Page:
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What Makes the Milk Allergy Dangerous?
Although milk allergy affects both children and adults in the same measure, it is very common in children and in infants in particular. Causes of milk allergy in infants are heredity and introduction of cow’s milk in their diet when their body systems have not properly developed to handle the kind of proteins available in cow’s milk or any other type of milk apart from breast milk. As they grow, most children overcome the problem and comfortably drink milk and consume milk products.
Dangers of milk allergy
The fact that milk allergy causes varied symptoms in both children and adults is a danger. It is so because the same symptoms that adults experience are the same ones that children and infants experience. Symptoms experienced can generally be classified into three groups: respiratory, gastrointestinal and dermatological symptoms. Respiratory symptoms include shortness of breath, sore throat and blocked/runny nose amongst others. Gastrointestinal symptoms include stomach disturbances. Dermatological symptoms occur on the skin and include skin rashes, hives and eczema.
While avoidance of causative allergens (milk proteins) is usually the first step toward minimizing the symptoms and preventing further allergy attacks, various medications are available for treating the resultant symptoms. Such include oral and topical medications. Although organic treatments are also available, such are usually unsuitable for use in children and infants.
This is perhaps the most serious danger that milk allergy poses. Anaphylaxis refers to an allergic reaction that is instant and leads to death if proper treatment is not sought immediately. Anaphylaxis presents varied symptoms that affect different parts of the body. These include itchiness, swelling of the lips, skin rashes, hives and eczema on the skin. Its symptoms extend to the respiratory tract where shortness of breath and bronchial muscle spasms may occur. In serious cases, anaphylaxis causes spasms in the body’s coronary artery system, which can easily cause cardiac arrest and reduced blood pressure. It also presents gastrointestinal symptoms which include diarrhea, abdominal pain, stomach cramps and vomiting amongst other symptoms. Apart from milk allergy, anaphylaxis can also be caused as an allergic reaction to certain medications, insect bites and other foods that cause allergy.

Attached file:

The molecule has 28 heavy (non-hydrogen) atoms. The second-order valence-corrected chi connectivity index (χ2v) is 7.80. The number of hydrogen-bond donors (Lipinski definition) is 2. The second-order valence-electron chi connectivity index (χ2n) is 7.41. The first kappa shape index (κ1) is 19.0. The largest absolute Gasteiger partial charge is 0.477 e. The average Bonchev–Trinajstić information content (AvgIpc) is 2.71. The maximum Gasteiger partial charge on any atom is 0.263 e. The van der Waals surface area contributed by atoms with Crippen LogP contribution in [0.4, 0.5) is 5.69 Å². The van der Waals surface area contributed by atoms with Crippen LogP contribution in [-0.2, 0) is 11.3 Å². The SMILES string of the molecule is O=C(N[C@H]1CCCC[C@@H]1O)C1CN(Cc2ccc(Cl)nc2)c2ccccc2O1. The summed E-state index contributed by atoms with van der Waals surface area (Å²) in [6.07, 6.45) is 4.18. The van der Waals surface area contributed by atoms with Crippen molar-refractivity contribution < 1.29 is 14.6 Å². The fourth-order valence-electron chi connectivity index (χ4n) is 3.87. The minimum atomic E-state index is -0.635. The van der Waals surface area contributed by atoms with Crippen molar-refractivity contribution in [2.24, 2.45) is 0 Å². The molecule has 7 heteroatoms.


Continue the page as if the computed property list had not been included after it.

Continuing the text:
Occurrence of anaphylaxis results from the action of the body’s immunoglobulin E, which binds to the milk protein (the antigen) it considers a harmful intruder. The binding around the antigen activates receptors within the body cells, which leads to the release of histamine (inflammatory mediators). Histamine increases contraction of smooth bronchial muscles, a process that triggers vasolidation. This in effect causes leakage of fluids from blood vessels, causing heart muscles to get depressed. Prevention Because of the danger presented by anaphylaxis and milk allergy, it is very important for those diagnosed as being allergic to milk to keep away from milk and milk products at all costs. New mothers in particular need to take great care with the type of milk they feed their infants on. Ideally, infants should be breast fed without the addition of any other type of milk for the first six months. Introduction of other types of milk such as cow’s milk should be done with care. It should be gradual up to a point where a child can comfortable drink the same without showing any adverse reaction(s).
Bjarne Finns is a father of a child that has milk allergy and is willing to share the information he knows, especially regarding the symptoms of this condition (called symptomer på mælkeallergi in Denmark). He hopes that this information will be useful to any parents.